I. Epidemiology

  1. Most common in elderly women
    1. Surgical neck Fracture is especially common

II. Risk Factors

III. Mechanism

  1. Older patients: Fall on an Outstretched Hand
  2. Younger patients: Related to direct blow to Shoulder
  3. Tuberosity Fracture
    1. Traumatic fall
    2. Shoulder Dislocation

IV. Symptoms

  1. Severe pain at upper arm
    1. Provoked by any arm movement

V. Signs

  1. Swelling, Ecchymosis and pain over Shoulder
  2. Evaluate affected arm for neurovascular injury
    1. Arm sensory changes
    2. Forearm or hand pallor (axillary artery injury)

VI. Imaging: Standard Shoulder XRay series

  1. Anteroposterior view
  2. Axillary view
  3. Scapular Y view

VIII. Classification: Neer Classification

  1. Planes of Fracture cleavage
    1. Greater tuberosity Fracture
      1. Attaches supraspinatus, infraspinatus, teres minor
    2. Lesser tuberosity Fracture
      1. Attaches to subscapularis
    3. Humeral head Fracture (Anatomic neck Fracture)
    4. Humeral shaft Fracture (Surgical neck Fracture)
  2. Fracture fragments
    1. One part Fracture (80% of Proximal Humerus Fractures)
      1. Less than 1 cm displacement
      2. Less than 45 degree angulation
    2. Two part Fractures
      1. Surgical neck Fracture (Most common 2-part)
        1. Distal to lesser tuberosity
      2. Humeral head Fracture (Anatomic neck Fracture)
      3. Greater tuberosity Fracture
      4. Lesser tuberosity Fracture
    3. Three part Fractures (uncommon)
      1. Humeral head and shaft and one of tuberosities
    4. Four part Fractures (rare)
      1. Humeral head and shaft and one of tuberosities

IX. Complications

  1. Axillary nerve or axillary artery injury
  2. Brachial Plexus Injury
  3. Brachial artery injury
  4. Non-union or malunion
  5. Posterior dislocation
    1. More common in Fracture of lesser tuberosity

X. Management: Orthopedic referral indications

  1. Urgent Consultation
    1. Open Fracture
    2. Neurovascular compromise
    3. Fracture-Dislocation
  2. Open reduction and internal fixation
    1. 2-part Fracture greater tuberosity (>1 cm displaced)
    2. Displaced 2-part Fractures of humeral head
    3. Displaced 3-part Fractures
    4. Anatomic neck Fracture
  3. Prosthesis (hemiarthroplasty) may be needed
    1. Displaced 4-part Fractures

XI. Management: Conservative Therapy

  1. Indications (Neer 1-part Fracture, 80% of Fractures)
    1. Minimally displaced Fracture <1 cm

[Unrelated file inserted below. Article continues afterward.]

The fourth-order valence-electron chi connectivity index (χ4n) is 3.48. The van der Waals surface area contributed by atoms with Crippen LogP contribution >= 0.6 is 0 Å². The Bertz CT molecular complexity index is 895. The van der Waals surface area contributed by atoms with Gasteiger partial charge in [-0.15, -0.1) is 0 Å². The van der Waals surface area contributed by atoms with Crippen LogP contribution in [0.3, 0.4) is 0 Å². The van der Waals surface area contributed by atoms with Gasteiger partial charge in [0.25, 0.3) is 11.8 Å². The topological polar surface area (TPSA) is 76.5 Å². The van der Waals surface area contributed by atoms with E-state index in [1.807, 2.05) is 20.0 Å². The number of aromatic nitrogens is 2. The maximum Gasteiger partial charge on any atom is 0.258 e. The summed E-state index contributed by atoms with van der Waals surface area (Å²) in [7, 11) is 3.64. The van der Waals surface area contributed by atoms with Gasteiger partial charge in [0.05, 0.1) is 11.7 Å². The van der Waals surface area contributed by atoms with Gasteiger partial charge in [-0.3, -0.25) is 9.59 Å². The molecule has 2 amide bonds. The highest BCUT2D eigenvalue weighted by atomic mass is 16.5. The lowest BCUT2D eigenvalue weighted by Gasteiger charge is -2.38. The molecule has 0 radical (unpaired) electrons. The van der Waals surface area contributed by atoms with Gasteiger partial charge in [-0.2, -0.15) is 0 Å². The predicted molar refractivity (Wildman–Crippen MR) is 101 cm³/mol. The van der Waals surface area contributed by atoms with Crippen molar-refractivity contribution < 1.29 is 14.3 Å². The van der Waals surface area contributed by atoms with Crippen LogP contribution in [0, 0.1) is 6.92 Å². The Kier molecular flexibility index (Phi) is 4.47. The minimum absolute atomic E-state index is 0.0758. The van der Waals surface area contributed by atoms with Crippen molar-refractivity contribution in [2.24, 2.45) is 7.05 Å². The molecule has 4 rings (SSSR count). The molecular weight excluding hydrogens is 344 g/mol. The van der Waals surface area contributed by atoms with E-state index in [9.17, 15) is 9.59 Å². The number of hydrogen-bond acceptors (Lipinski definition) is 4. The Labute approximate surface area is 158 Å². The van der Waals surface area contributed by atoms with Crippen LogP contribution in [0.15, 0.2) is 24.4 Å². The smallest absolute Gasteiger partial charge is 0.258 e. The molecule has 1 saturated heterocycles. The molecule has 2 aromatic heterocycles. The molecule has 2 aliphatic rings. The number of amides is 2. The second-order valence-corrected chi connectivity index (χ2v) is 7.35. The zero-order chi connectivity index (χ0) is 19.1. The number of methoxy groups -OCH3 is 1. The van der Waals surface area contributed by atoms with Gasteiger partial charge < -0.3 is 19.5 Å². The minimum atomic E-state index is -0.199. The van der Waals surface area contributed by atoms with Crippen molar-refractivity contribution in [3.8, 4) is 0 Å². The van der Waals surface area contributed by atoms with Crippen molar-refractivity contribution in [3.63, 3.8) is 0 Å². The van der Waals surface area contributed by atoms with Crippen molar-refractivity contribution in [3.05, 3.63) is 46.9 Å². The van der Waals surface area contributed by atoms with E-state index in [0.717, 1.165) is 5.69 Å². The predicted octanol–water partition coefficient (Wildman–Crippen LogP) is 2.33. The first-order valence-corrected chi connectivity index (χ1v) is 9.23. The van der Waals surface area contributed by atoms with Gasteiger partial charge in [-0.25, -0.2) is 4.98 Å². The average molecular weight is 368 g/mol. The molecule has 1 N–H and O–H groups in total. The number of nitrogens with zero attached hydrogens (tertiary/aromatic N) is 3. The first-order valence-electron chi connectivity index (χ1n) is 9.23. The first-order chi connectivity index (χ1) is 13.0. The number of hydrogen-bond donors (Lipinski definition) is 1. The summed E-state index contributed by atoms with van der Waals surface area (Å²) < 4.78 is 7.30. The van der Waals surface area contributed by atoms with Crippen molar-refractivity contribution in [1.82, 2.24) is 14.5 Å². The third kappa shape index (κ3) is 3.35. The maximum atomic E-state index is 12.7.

2. Pearls
    1. Rehabilitation should be slow
    2. Range of motion should be minimal in first 3 weeks
      1. Excessive motion results in displacement
      2. Stay in sling for first 3 weeks
      3. Frozen Shoulder risk is less than displacement risk
    3. Reevaluate weekly with Shoulder XRays
      1. Displacement requires early referral
  3. Immobilization
    1. Sling for 3 weeks
    2. Intermittent use of sling for pain after 3 weeks
    3. Discontinue sling completely at 4-6 weeks
  4. Exercise program
    1. Pendulum Exercises and Circumduction at >14 days
      1. Use caution in first 3 weeks (see above)
      2. Start with arm in sling
        1. Bend at waist
        2. Allow arm to fall toward floor
        3. Rotate arm in circle
      3. Advance Exercise
        1. Arm out of sling
        2. Circles of greater diameter
    2. Advanced range of motion at 3 weeks
      1. Abduction via wall walking with fingers
      2. Internal rotation
        1. Start by touching hip
        2. Progress to touching mid-back
      3. Flex and extend elbow out of sling as tolerated
    3. Additional Exercises
      1. Isometric Exercises of rotator cuff and deltoid
      2. Consider physical therapy

XII. Prognosis

  1. Shoulder stiffness results in Disability
    1. Elderly are especially high risk
    2. Start Shoulder Range of Motion Exercises early
  2. Permanent abduction loss is common
  3. Full Shoulder Range of Motion takes months to return

XIII. References

  1. Wirth in Greene (2001) Musculoskeletal Care, p. 131-3
  2. Guttmann in DeLee (2003) Sports Medicine, p. 1096-118
  3. Quillen (2004) Am Fam Physician 70:1947-54

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